Some veterinarians today still tell their clients there is no scientific evidence linking vaccinations with adverse effects and serious illness. This is ignorance, and confuses an impressionable client. On the other hand, vaccine zealots abound with hysteria and misinformation. None of these polarized views is helpful.

Veterinarians are still routinely vaccinating ill dogs and those with chronic diseases or prior adverse vaccine reactions. This is especially problematic for rabies boosters, as many colleagues believe they have no legal alternative, even though the product label states it’s intended for healthy animals.   See the Rabies Challenge Fund.

New Breakthroughs
Failure to standardize the legal mandate for rabies vaccinations nationwide is medically and scientifically unwarranted. The fact that individual states, counties and cities elect to mandate annual rabies boosters despite federally licensed three-year rabies vaccines is misguided.

Now that Arkansas and Alabama have adopted a 3-year rabies vaccination protocol for dogs and cats, there are no more states requiring pets to be vaccinated annually against rabies. However, some individual cities and counties still require annual rabies booster vaccination.  For Cheyenne, WY and Wichita, KS, pressure from the public and the local veterinary associations effected a recent change to every three years.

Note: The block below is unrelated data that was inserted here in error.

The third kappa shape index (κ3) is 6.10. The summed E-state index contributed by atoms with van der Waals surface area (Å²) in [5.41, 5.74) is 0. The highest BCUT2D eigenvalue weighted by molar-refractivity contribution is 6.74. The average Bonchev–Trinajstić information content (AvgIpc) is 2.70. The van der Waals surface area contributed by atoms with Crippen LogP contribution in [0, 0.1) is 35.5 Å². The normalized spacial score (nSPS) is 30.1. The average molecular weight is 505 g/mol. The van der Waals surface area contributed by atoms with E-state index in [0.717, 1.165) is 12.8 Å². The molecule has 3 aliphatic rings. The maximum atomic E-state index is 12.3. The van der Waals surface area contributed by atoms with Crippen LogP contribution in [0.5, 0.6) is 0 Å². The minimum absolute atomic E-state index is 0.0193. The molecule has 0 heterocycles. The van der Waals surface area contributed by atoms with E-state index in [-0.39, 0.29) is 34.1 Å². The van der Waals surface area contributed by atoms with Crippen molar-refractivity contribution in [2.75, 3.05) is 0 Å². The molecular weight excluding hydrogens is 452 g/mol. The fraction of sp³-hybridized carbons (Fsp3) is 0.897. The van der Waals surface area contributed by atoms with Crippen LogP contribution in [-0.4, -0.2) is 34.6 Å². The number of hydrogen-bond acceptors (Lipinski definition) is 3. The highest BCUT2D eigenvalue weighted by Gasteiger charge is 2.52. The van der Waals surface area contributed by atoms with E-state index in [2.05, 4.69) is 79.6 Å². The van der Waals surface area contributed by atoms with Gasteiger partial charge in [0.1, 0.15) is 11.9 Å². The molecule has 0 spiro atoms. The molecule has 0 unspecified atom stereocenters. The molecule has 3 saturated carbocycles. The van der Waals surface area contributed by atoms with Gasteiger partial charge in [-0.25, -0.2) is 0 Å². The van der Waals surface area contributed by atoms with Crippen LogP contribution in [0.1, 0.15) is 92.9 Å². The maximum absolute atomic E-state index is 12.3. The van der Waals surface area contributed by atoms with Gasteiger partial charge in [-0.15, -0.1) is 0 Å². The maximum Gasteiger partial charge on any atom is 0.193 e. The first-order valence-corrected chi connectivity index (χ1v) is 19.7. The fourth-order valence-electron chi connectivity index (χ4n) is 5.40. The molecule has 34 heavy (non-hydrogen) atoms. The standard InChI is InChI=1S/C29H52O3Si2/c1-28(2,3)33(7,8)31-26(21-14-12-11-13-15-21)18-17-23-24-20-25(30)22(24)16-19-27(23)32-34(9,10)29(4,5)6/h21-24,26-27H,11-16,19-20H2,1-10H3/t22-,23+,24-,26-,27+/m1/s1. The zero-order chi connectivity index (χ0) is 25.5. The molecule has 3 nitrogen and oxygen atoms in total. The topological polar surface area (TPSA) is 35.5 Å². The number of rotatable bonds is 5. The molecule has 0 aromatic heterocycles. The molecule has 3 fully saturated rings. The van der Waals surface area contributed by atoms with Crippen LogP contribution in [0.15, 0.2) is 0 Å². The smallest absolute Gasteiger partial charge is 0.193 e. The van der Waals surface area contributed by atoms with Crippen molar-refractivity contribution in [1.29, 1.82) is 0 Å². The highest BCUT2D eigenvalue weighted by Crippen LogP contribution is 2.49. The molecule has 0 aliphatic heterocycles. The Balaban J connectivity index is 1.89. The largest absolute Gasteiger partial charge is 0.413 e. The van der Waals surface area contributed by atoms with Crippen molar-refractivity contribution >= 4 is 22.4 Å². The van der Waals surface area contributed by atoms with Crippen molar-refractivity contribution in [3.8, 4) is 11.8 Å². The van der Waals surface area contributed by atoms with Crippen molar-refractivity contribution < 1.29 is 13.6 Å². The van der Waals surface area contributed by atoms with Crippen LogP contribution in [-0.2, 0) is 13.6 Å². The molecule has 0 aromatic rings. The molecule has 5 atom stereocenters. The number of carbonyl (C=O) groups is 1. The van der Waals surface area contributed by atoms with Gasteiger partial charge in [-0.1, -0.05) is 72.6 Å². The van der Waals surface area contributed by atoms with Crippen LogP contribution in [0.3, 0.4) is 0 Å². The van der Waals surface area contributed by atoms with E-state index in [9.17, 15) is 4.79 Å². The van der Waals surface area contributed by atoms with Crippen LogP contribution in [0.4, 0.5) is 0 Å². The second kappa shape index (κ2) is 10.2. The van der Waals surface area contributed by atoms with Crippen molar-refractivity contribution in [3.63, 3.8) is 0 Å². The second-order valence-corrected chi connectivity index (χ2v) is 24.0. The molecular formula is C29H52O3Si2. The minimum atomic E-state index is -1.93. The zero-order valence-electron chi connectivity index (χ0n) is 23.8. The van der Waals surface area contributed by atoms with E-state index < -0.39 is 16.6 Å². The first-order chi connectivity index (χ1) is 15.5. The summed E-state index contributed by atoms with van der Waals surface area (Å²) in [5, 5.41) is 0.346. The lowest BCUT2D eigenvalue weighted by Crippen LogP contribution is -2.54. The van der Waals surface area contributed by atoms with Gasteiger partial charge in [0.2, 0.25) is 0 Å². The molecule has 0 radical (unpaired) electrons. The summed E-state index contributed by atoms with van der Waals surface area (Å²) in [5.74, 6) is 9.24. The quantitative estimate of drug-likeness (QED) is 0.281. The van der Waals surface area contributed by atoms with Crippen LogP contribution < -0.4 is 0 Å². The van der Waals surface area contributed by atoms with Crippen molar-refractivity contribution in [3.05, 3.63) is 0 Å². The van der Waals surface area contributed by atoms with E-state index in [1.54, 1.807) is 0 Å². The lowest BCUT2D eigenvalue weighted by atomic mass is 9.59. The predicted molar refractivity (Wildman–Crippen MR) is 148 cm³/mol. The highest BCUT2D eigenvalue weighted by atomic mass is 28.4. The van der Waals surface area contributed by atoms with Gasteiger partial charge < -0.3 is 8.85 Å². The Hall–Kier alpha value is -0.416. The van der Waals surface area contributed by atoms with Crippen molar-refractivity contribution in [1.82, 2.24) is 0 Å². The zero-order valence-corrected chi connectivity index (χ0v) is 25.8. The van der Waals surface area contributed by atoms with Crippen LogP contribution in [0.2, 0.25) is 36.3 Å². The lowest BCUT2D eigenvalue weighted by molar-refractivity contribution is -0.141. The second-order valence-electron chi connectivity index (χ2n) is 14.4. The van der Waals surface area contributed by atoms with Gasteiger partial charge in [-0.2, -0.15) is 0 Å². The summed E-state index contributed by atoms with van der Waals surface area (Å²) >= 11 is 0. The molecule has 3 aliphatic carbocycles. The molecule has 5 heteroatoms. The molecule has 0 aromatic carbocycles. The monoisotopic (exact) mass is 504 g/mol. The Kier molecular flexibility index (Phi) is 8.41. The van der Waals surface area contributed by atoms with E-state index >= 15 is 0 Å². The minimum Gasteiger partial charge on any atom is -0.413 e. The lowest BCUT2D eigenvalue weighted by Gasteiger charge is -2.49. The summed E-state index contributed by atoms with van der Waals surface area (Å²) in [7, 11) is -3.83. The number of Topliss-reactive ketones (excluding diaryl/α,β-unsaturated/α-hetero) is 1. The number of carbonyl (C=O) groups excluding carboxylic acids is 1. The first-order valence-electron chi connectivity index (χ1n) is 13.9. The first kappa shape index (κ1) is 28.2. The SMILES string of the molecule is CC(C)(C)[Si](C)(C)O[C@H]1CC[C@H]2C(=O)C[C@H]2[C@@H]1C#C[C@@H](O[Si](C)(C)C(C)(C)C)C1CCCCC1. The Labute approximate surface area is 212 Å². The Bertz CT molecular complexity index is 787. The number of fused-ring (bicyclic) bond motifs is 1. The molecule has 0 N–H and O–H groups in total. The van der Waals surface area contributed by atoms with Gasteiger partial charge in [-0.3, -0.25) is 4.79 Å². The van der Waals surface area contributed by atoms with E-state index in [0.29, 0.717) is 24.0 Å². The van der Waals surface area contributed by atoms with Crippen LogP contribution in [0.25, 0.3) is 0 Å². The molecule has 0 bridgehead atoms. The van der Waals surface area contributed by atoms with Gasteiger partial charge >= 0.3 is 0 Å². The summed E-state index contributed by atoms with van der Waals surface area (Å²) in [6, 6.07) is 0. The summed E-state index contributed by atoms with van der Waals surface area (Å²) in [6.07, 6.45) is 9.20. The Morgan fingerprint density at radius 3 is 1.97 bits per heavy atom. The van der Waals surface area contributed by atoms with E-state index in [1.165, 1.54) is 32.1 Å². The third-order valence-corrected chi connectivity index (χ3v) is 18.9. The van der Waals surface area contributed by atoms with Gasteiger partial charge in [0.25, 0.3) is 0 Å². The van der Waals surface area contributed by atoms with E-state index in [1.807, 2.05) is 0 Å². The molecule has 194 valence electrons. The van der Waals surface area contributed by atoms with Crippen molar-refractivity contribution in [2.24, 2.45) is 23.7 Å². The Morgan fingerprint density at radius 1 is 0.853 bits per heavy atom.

Despite these recent changes, the practice of rabies booster vaccination in these states and local areas has been left as optional at the discretion of the client’s veterinarian. So this is a Catch-22 situation, because if the veterinarian still believes the rabies booster should be given annually instead of as licensed, they usually can talk their client into doing so.

Rabies Vaccines and the USDA/CVB